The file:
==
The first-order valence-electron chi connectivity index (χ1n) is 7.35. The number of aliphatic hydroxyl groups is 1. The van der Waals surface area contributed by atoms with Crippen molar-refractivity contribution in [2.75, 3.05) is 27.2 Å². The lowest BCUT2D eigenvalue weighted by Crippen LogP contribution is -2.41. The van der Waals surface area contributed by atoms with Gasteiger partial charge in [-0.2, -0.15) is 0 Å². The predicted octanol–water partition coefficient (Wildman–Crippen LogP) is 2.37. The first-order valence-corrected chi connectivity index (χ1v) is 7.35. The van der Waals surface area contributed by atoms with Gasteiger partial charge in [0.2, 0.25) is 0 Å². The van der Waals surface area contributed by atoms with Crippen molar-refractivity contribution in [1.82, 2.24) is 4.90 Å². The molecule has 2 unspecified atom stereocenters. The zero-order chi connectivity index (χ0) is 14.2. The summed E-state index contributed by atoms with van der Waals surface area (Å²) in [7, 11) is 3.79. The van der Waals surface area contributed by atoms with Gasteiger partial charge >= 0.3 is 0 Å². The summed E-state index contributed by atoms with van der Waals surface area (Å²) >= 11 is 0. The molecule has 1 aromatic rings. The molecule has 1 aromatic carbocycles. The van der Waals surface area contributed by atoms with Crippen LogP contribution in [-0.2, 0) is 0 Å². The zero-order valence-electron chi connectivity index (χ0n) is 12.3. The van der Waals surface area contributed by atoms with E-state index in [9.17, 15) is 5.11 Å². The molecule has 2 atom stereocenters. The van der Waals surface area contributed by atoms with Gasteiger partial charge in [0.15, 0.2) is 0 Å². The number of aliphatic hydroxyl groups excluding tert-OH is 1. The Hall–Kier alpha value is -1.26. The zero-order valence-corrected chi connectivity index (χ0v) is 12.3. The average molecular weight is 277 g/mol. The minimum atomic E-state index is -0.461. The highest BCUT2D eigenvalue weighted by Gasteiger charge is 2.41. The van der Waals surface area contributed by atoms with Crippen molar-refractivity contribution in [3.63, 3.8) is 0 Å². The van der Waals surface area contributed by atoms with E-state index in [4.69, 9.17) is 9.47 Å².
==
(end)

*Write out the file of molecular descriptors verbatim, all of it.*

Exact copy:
The first-order valence-electron chi connectivity index (χ1n) is 7.35. The number of aliphatic hydroxyl groups is 1. The van der Waals surface area contributed by atoms with Crippen molar-refractivity contribution in [2.75, 3.05) is 27.2 Å². The lowest BCUT2D eigenvalue weighted by Crippen LogP contribution is -2.41. The van der Waals surface area contributed by atoms with Gasteiger partial charge in [-0.2, -0.15) is 0 Å². The predicted octanol–water partition coefficient (Wildman–Crippen LogP) is 2.37. The first-order valence-corrected chi connectivity index (χ1v) is 7.35. The van der Waals surface area contributed by atoms with Gasteiger partial charge in [0.2, 0.25) is 0 Å². The van der Waals surface area contributed by atoms with Crippen molar-refractivity contribution in [1.82, 2.24) is 4.90 Å². The molecule has 2 unspecified atom stereocenters. The zero-order chi connectivity index (χ0) is 14.2. The summed E-state index contributed by atoms with van der Waals surface area (Å²) in [7, 11) is 3.79. The van der Waals surface area contributed by atoms with Gasteiger partial charge >= 0.3 is 0 Å². The summed E-state index contributed by atoms with van der Waals surface area (Å²) >= 11 is 0. The molecule has 1 aromatic rings. The molecule has 1 aromatic carbocycles. The van der Waals surface area contributed by atoms with Crippen LogP contribution in [-0.2, 0) is 0 Å². The zero-order valence-electron chi connectivity index (χ0n) is 12.3. The van der Waals surface area contributed by atoms with E-state index in [9.17, 15) is 5.11 Å². The molecule has 2 atom stereocenters. The van der Waals surface area contributed by atoms with Gasteiger partial charge in [0.15, 0.2) is 0 Å². The number of aliphatic hydroxyl groups excluding tert-OH is 1. The Hall–Kier alpha value is -1.26. The zero-order valence-corrected chi connectivity index (χ0v) is 12.3. The average molecular weight is 277 g/mol. The minimum atomic E-state index is -0.461. The highest BCUT2D eigenvalue weighted by Gasteiger charge is 2.41. The van der Waals surface area contributed by atoms with Crippen molar-refractivity contribution in [3.63, 3.8) is 0 Å². The van der Waals surface area contributed by atoms with E-state index in [4.69, 9.17) is 9.47 Å².